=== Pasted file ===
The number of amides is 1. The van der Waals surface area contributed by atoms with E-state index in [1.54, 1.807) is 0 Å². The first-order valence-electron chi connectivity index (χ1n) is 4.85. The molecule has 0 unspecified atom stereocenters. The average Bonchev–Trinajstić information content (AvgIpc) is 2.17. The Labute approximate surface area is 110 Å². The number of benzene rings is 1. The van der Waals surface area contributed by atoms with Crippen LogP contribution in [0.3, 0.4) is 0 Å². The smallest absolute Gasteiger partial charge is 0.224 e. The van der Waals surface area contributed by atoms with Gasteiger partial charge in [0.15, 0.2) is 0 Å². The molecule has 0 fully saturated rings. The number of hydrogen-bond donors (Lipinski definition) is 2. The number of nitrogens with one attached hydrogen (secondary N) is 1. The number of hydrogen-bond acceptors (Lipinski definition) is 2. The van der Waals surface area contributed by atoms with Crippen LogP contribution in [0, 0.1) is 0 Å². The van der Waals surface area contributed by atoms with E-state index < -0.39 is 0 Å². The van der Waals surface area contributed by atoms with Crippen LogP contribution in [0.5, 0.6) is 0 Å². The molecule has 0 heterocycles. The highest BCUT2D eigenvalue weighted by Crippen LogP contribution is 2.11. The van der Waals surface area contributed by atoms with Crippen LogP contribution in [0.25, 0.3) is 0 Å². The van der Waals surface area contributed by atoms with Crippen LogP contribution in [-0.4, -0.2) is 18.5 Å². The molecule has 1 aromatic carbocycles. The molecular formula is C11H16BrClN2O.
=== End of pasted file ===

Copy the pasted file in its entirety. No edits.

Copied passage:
The number of amides is 1. The van der Waals surface area contributed by atoms with E-state index in [1.54, 1.807) is 0 Å². The first-order valence-electron chi connectivity index (χ1n) is 4.85. The molecule has 0 unspecified atom stereocenters. The average Bonchev–Trinajstić information content (AvgIpc) is 2.17. The Labute approximate surface area is 110 Å². The number of benzene rings is 1. The van der Waals surface area contributed by atoms with Crippen LogP contribution in [0.3, 0.4) is 0 Å². The smallest absolute Gasteiger partial charge is 0.224 e. The van der Waals surface area contributed by atoms with Gasteiger partial charge in [0.15, 0.2) is 0 Å². The molecule has 0 fully saturated rings. The number of hydrogen-bond donors (Lipinski definition) is 2. The number of nitrogens with one attached hydrogen (secondary N) is 1. The number of hydrogen-bond acceptors (Lipinski definition) is 2. The van der Waals surface area contributed by atoms with Crippen LogP contribution in [0, 0.1) is 0 Å². The van der Waals surface area contributed by atoms with E-state index < -0.39 is 0 Å². The van der Waals surface area contributed by atoms with Crippen LogP contribution in [0.5, 0.6) is 0 Å². The molecule has 0 heterocycles. The highest BCUT2D eigenvalue weighted by Crippen LogP contribution is 2.11. The van der Waals surface area contributed by atoms with Crippen LogP contribution in [0.25, 0.3) is 0 Å². The van der Waals surface area contributed by atoms with Crippen LogP contribution in [-0.4, -0.2) is 18.5 Å². The molecule has 1 aromatic carbocycles. The molecular formula is C11H16BrClN2O.